CLARKE, JOHN HESSIN (18 Sept. 1857-22 Mar. 1945), practiced law and rose through Democratic ranks to the U.S. Supreme Court, after retirement crusading for world peace. Born in Lisbon, Ohio, to John and Melissa (Hessin) Clarke, he attended Western Reserve University, earning a A.B. (1877) and A.M. degree (1880). Admitted to the Ohio bar in 1878, he moved to Youngstown in 1880 after practicing law in Lisbon. In 1882, he became part-owner of the Youngstown Vindicator. Through his editorials, he supported civil service reform and workmen's compensation.
In 1898, Clarke moved to Cleveland. He was counsel for the NICKEL PLATE ROAD (1899-1912), and later for the Pullman Co. Not solely a corporate lawyer, he also fought for a $.02 railroad fare in Ohio. Active in Democratic party politics, Clarke worked for a short ballot in Ohio and, in 1904, at the party's request, ran a hopeless campaign against Sen. MARCUS A. HANNA. Clarke's political ambitions were directed toward the judiciary. Woodrow Wilson appointed him U.S. district judge in the Northern district of Ohio in 1914, and an associate judge of the U.S. Supreme Court in 1916. After retiring from the Court in 1922, Clarke became president of the League of Nations Non-Partisan Assoc. of the U.S. and a trustee for the World Peace Foundation, believing it was vital for the U.S. to join the League of Nations. In 1942, admitting the peace movement's failure, Clarke hoped America would learn from its failure to join the league.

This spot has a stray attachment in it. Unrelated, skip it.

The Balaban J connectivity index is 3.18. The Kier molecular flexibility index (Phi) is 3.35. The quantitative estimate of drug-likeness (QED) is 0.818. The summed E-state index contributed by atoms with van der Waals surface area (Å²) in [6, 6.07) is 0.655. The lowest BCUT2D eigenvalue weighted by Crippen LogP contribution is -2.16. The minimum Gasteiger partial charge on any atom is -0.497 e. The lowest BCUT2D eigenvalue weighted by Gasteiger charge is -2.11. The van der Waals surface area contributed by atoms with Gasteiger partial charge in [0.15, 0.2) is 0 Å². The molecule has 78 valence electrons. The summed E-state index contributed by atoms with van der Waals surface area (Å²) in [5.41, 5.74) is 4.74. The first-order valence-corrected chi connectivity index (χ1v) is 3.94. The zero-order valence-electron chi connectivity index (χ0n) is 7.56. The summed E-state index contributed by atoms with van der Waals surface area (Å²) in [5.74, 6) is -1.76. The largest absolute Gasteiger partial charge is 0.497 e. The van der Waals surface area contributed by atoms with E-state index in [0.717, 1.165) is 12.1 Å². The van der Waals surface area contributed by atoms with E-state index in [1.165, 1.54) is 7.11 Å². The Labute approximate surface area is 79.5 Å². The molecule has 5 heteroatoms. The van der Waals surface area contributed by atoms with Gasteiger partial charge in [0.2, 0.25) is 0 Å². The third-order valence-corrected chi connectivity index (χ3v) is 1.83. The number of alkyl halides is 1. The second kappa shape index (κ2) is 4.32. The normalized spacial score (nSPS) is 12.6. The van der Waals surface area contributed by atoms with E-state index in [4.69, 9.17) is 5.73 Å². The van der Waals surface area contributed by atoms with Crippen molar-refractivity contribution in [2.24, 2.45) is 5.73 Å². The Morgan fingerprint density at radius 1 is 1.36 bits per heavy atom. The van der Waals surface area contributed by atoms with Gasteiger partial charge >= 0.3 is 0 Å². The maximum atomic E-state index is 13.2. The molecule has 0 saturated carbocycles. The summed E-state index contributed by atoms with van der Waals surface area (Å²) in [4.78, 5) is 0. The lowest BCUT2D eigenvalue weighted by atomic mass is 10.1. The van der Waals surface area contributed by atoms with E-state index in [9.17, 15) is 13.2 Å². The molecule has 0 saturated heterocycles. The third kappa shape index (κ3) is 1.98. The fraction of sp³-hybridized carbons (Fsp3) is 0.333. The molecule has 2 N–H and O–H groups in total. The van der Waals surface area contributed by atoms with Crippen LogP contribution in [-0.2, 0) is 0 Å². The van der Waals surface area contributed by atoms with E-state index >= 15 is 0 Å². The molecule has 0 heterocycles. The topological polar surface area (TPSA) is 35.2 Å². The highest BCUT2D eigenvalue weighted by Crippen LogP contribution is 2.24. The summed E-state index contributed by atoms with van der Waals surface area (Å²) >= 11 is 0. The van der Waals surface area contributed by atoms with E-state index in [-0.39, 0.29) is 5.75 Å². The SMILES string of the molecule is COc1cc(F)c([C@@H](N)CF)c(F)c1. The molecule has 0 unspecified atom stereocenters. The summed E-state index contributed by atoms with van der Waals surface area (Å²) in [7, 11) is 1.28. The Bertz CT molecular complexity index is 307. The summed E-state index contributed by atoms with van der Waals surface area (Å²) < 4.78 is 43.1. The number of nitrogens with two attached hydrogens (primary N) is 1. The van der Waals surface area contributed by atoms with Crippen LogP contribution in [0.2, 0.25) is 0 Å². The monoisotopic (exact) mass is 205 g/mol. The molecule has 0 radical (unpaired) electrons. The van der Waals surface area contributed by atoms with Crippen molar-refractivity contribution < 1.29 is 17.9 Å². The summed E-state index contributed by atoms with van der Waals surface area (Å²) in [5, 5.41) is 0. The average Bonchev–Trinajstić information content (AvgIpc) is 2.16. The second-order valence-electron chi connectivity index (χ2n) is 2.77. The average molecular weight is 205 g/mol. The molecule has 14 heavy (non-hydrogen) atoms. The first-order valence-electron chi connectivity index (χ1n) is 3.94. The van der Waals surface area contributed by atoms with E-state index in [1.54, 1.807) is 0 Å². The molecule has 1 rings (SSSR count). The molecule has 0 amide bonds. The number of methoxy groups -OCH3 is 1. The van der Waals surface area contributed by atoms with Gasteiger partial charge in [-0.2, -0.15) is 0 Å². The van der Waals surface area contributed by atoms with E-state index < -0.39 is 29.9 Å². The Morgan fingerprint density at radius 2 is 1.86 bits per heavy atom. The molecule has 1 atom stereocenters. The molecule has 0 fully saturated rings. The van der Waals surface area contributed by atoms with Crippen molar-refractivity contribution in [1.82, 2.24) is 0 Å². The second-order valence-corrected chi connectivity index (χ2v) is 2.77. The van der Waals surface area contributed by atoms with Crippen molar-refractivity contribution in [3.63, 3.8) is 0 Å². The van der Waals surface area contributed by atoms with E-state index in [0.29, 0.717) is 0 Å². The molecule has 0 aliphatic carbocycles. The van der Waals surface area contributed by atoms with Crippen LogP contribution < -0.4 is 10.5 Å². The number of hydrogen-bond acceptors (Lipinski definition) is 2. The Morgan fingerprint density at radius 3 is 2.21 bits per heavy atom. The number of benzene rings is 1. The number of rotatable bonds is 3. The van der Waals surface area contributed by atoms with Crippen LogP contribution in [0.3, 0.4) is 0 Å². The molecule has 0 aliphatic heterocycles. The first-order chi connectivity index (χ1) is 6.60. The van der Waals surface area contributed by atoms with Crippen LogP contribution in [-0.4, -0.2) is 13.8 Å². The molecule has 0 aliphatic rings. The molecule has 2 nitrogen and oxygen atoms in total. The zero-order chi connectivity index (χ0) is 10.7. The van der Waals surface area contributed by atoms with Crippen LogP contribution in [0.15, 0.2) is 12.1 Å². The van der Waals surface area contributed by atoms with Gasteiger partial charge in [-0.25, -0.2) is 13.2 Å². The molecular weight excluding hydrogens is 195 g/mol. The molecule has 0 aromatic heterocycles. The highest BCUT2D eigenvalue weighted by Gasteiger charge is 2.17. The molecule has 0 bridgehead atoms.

Never married, Clarke died in San Diego, CA. He was buried in Lisbon, Ohio.